Monroe board candidates face no opposition in November

Tony Cardone

Three Monroe Town Board candidates will run unopposed in November, the result of a major shift in town politics since 2013 and a first taste of an election without Kiryas Joel’s involvement.

The United Monroe citizens group filed independent petitions last week on behalf of town Councilman Tony Cardone, a Republican running for town supervisor, and fellow Town Board candidate Mary Bingham and town justice candidate Audra Schwartz. Cardone, Bingham and Councilman Rick Colon have no rivals for three Town Board seats. Schwartz will run against Republican Bruce Furbeck to replace Lurlyn Winchester, a one-term justice who faces federal felony charges and has been suspended.

Town Supervisor Harley Doles, elected in 2013 by Kiryas Joel’s voting blocs, filed no Republican or other party petitions in July to seek a second term. He was later said to be planning to run on an independent line with Christine Tucker, his secretary, and Kate Troiano, a former Planning Board secretary, for the three Town Board seats. But the group filed no papers by the Aug. 22 deadline.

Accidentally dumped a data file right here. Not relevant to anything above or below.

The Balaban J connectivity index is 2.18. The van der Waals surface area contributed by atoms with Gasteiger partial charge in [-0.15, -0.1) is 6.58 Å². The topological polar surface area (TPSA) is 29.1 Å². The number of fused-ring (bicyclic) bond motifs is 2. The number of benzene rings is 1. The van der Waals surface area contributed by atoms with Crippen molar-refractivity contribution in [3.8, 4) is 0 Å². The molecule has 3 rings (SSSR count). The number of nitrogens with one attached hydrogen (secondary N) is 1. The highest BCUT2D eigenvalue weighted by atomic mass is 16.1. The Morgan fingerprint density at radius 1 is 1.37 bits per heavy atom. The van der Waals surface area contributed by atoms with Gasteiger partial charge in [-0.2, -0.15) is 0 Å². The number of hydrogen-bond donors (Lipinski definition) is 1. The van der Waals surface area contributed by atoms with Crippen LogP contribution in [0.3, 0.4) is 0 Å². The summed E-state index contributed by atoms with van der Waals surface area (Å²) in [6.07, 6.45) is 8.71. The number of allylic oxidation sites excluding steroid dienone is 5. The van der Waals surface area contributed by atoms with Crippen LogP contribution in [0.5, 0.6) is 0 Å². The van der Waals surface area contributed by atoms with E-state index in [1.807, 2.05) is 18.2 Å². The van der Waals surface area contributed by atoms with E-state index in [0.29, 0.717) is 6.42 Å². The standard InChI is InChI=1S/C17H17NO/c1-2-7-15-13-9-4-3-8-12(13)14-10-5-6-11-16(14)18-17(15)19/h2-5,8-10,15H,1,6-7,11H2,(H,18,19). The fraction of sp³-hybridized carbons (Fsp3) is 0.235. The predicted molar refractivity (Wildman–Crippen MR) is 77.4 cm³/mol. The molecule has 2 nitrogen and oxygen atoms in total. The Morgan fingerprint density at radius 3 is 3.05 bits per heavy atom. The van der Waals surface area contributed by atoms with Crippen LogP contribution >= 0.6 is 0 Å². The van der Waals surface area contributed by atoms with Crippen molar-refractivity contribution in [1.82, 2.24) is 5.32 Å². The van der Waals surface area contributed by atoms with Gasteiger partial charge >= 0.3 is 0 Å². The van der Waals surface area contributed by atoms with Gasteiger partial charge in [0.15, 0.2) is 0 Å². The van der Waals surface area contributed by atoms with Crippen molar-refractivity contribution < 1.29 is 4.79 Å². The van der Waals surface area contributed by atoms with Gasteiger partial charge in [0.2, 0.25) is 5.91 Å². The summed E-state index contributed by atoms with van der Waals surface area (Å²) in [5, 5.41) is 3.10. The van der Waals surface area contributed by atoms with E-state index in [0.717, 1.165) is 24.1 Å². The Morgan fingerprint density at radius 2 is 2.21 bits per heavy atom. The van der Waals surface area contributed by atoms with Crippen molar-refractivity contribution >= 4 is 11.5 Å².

Board control already had shifted from Doles and his allies to United Monroe-backed candidates with the election of Cardone and Councilman Mike McGinn in 2015. This year’s election will complete that movement. It coincides with Kiryas Joel’s effort to secede from Monroe and take with it the voting blocs that have long dominated town elections.

If authorized by the Orange County Legislature on Sept. 7, Monroe voters will decide in a Nov. 7 referendum – at the same election in which they vote for town candidates – whether to form a separate town for Kiryas Joel. Kiryas Joel officials and United Monroe leaders, fierce rivals in the 2013 elections and the annexation fight that followed it, are now allies in the quest to form a Town of Palm Tree. Kiryas Joel’s political parties collected petition signatures to get Doles and his allies on the ballot in 2013, but didn’t do so this year.

With the end of the candidate petitioning period, the only possible competition Monroe’s three board candidates could face in Novembers is a write-in blitz – a highly improbable threat, but one that Cardone isn’t ruling out.

“Until I get the results on Nov. 8, I’m not going to be satisfied that I am supervisor,” he said on Monday.

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